After a Singaporean OnlyFans content creator was jailed and fined for posting obscene materials on the site and breaching police orders to stay off the site, many Singaporeans are questioning whether OnlyFans is legal in Singapore.

The 22-year-old was charged with uploading 32 explicit photographs and 29 videos onto the online platform. He was fined S$3,000 and sentenced to jail for three weeks after accessing the site against police orders to stay off the platform.

Although the case was not about the legality of OnlyFans, it raises some valid questions about the legality of the online platform and its users.

This article will tell you more about OnlyFans, what you should know as a subscriber, and what you should consider before creating and posting content on the platform.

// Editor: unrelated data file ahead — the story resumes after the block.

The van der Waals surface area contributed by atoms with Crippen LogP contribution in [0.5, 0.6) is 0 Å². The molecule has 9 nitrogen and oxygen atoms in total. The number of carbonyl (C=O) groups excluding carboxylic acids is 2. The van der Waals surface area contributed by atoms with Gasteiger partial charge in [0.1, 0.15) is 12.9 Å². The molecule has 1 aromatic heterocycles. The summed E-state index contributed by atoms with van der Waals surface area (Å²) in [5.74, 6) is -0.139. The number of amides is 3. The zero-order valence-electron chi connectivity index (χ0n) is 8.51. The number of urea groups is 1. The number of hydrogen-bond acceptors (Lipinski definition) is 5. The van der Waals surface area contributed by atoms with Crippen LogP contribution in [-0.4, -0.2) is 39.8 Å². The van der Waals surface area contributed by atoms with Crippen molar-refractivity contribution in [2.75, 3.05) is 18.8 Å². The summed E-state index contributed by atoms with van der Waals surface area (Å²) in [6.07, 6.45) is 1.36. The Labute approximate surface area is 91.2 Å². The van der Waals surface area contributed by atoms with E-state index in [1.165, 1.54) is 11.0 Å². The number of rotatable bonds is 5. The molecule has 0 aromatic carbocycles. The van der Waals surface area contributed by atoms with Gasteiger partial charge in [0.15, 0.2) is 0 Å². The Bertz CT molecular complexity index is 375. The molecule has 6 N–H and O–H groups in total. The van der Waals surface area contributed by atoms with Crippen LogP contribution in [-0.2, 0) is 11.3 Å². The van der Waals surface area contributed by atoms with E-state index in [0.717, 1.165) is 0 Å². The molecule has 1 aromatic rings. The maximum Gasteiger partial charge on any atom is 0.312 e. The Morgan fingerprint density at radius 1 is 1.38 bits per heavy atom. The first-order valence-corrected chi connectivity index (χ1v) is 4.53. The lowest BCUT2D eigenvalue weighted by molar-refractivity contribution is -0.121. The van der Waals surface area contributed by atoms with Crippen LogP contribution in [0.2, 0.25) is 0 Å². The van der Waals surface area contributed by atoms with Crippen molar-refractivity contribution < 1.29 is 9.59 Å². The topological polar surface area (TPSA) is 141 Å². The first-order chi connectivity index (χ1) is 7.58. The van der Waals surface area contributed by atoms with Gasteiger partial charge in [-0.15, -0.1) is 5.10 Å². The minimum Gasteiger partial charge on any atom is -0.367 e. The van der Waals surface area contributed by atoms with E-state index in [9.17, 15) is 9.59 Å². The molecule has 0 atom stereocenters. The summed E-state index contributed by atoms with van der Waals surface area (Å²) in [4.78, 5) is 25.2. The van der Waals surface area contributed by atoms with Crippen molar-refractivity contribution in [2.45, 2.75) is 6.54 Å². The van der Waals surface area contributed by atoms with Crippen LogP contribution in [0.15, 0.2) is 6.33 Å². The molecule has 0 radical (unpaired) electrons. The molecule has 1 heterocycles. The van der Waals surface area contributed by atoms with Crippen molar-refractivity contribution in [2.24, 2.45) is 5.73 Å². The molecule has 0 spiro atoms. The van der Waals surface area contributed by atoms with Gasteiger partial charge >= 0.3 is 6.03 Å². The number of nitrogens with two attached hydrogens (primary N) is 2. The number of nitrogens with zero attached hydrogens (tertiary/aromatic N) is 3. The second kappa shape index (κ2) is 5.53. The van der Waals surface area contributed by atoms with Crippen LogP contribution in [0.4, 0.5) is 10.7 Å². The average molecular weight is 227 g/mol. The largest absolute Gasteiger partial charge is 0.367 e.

What is OnlyFans?

If you haven’t heard of OnlyFans, it is a British-run internet content subscription service. Content on the site is generated by the users, and subscribers pay a monthly fee or pay-per-view to access the content. Content creators share photos and videos, which users’ access for a fee. The content creators earn a percentage of the fees. Creators and users must all be over 18 years old.

Content varies from musicians, fashion, travel, and physical fitness experts, but it is also well-known for sexually explicit content.

The platform itself has an acceptable use policy, stating that content creators are prohibited from publishing illegal content or content promoting drugs, incest, bestiality, or sexual assault.